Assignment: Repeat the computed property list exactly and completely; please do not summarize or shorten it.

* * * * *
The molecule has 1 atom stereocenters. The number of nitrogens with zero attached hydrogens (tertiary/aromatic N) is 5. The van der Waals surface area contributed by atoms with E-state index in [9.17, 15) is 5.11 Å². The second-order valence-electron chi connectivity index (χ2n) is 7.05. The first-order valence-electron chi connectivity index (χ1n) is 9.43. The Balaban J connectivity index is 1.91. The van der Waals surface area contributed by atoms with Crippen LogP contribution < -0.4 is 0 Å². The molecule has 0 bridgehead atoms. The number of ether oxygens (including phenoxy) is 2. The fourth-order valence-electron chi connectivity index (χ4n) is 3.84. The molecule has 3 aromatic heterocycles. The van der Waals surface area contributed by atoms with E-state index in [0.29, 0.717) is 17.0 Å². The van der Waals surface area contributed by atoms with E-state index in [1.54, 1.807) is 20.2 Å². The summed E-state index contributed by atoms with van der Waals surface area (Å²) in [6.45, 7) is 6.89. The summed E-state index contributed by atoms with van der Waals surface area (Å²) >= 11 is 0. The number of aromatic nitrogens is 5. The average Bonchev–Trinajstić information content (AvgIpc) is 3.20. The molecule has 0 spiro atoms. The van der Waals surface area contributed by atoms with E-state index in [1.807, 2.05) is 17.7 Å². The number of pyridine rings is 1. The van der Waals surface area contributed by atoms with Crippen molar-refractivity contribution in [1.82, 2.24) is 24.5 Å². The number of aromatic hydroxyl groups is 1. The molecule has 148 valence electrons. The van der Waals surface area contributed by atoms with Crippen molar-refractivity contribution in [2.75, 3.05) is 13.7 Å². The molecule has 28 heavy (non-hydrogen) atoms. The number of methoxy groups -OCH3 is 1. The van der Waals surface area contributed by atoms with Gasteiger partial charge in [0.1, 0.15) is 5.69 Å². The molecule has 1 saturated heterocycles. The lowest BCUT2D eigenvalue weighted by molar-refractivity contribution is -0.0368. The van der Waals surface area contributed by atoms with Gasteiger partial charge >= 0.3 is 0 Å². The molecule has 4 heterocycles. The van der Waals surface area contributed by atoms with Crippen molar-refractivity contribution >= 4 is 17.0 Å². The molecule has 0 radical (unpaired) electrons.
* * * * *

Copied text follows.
The molecule has 1 atom stereocenters. The number of nitrogens with zero attached hydrogens (tertiary/aromatic N) is 5. The van der Waals surface area contributed by atoms with E-state index in [9.17, 15) is 5.11 Å². The second-order valence-electron chi connectivity index (χ2n) is 7.05. The first-order valence-electron chi connectivity index (χ1n) is 9.43. The Balaban J connectivity index is 1.91. The van der Waals surface area contributed by atoms with Crippen LogP contribution < -0.4 is 0 Å². The molecule has 0 bridgehead atoms. The number of ether oxygens (including phenoxy) is 2. The fourth-order valence-electron chi connectivity index (χ4n) is 3.84. The molecule has 3 aromatic heterocycles. The van der Waals surface area contributed by atoms with E-state index in [0.29, 0.717) is 17.0 Å². The van der Waals surface area contributed by atoms with E-state index in [1.54, 1.807) is 20.2 Å². The summed E-state index contributed by atoms with van der Waals surface area (Å²) in [6.45, 7) is 6.89. The summed E-state index contributed by atoms with van der Waals surface area (Å²) >= 11 is 0. The number of aromatic nitrogens is 5. The average Bonchev–Trinajstić information content (AvgIpc) is 3.20. The molecule has 0 spiro atoms. The van der Waals surface area contributed by atoms with E-state index in [1.807, 2.05) is 17.7 Å². The number of pyridine rings is 1. The van der Waals surface area contributed by atoms with Crippen molar-refractivity contribution in [1.82, 2.24) is 24.5 Å². The number of aromatic hydroxyl groups is 1. The molecule has 148 valence electrons. The van der Waals surface area contributed by atoms with Crippen molar-refractivity contribution in [2.75, 3.05) is 13.7 Å². The molecule has 28 heavy (non-hydrogen) atoms. The number of methoxy groups -OCH3 is 1. The van der Waals surface area contributed by atoms with Gasteiger partial charge in [0.1, 0.15) is 5.69 Å². The molecule has 1 saturated heterocycles. The lowest BCUT2D eigenvalue weighted by molar-refractivity contribution is -0.0368. The van der Waals surface area contributed by atoms with Gasteiger partial charge >= 0.3 is 0 Å². The molecule has 4 heterocycles. The van der Waals surface area contributed by atoms with Crippen molar-refractivity contribution >= 4 is 17.0 Å². The molecule has 0 radical (unpaired) electrons.